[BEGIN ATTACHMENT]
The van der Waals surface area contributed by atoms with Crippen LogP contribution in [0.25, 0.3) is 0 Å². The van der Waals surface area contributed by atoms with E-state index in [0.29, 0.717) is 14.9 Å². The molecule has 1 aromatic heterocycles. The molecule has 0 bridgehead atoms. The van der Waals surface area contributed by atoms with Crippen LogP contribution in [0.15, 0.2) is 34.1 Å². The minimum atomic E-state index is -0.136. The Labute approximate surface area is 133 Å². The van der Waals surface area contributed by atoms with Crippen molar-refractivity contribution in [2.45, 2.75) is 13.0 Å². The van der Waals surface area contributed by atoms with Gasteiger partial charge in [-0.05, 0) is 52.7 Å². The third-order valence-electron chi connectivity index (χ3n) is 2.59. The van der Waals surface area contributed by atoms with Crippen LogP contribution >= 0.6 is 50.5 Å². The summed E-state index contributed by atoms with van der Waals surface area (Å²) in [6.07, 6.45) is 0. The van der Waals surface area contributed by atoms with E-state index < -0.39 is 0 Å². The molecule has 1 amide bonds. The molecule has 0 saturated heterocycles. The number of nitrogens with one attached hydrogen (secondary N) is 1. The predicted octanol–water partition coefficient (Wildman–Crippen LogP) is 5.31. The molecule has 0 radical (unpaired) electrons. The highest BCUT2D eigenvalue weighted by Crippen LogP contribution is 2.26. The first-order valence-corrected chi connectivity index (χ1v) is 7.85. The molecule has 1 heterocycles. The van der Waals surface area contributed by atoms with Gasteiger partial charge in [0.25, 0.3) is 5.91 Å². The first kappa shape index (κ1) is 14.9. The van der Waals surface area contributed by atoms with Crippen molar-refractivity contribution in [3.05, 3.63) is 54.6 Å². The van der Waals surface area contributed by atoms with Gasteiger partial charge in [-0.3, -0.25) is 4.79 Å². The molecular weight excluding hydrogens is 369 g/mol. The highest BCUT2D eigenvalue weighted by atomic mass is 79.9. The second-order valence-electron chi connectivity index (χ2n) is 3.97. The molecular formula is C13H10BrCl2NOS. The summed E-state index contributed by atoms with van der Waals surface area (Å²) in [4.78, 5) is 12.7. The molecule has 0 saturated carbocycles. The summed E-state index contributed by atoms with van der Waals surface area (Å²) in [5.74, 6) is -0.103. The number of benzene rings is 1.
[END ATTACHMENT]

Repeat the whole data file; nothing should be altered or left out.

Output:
The van der Waals surface area contributed by atoms with Crippen LogP contribution in [0.25, 0.3) is 0 Å². The van der Waals surface area contributed by atoms with E-state index in [0.29, 0.717) is 14.9 Å². The molecule has 1 aromatic heterocycles. The molecule has 0 bridgehead atoms. The van der Waals surface area contributed by atoms with Crippen LogP contribution in [0.15, 0.2) is 34.1 Å². The minimum atomic E-state index is -0.136. The Labute approximate surface area is 133 Å². The van der Waals surface area contributed by atoms with Crippen molar-refractivity contribution in [2.45, 2.75) is 13.0 Å². The van der Waals surface area contributed by atoms with Gasteiger partial charge in [-0.05, 0) is 52.7 Å². The third-order valence-electron chi connectivity index (χ3n) is 2.59. The van der Waals surface area contributed by atoms with Crippen LogP contribution >= 0.6 is 50.5 Å². The summed E-state index contributed by atoms with van der Waals surface area (Å²) in [6.07, 6.45) is 0. The van der Waals surface area contributed by atoms with E-state index < -0.39 is 0 Å². The molecule has 1 amide bonds. The molecule has 0 saturated heterocycles. The number of nitrogens with one attached hydrogen (secondary N) is 1. The predicted octanol–water partition coefficient (Wildman–Crippen LogP) is 5.31. The molecule has 0 radical (unpaired) electrons. The highest BCUT2D eigenvalue weighted by Crippen LogP contribution is 2.26. The first-order valence-corrected chi connectivity index (χ1v) is 7.85. The molecule has 1 heterocycles. The van der Waals surface area contributed by atoms with Gasteiger partial charge in [0.25, 0.3) is 5.91 Å². The first kappa shape index (κ1) is 14.9. The van der Waals surface area contributed by atoms with Crippen molar-refractivity contribution in [3.05, 3.63) is 54.6 Å². The van der Waals surface area contributed by atoms with Gasteiger partial charge in [-0.3, -0.25) is 4.79 Å². The molecular weight excluding hydrogens is 369 g/mol. The highest BCUT2D eigenvalue weighted by atomic mass is 79.9. The second-order valence-electron chi connectivity index (χ2n) is 3.97. The molecular formula is C13H10BrCl2NOS. The summed E-state index contributed by atoms with van der Waals surface area (Å²) in [4.78, 5) is 12.7. The molecule has 0 saturated carbocycles. The summed E-state index contributed by atoms with van der Waals surface area (Å²) in [5.74, 6) is -0.103. The number of benzene rings is 1.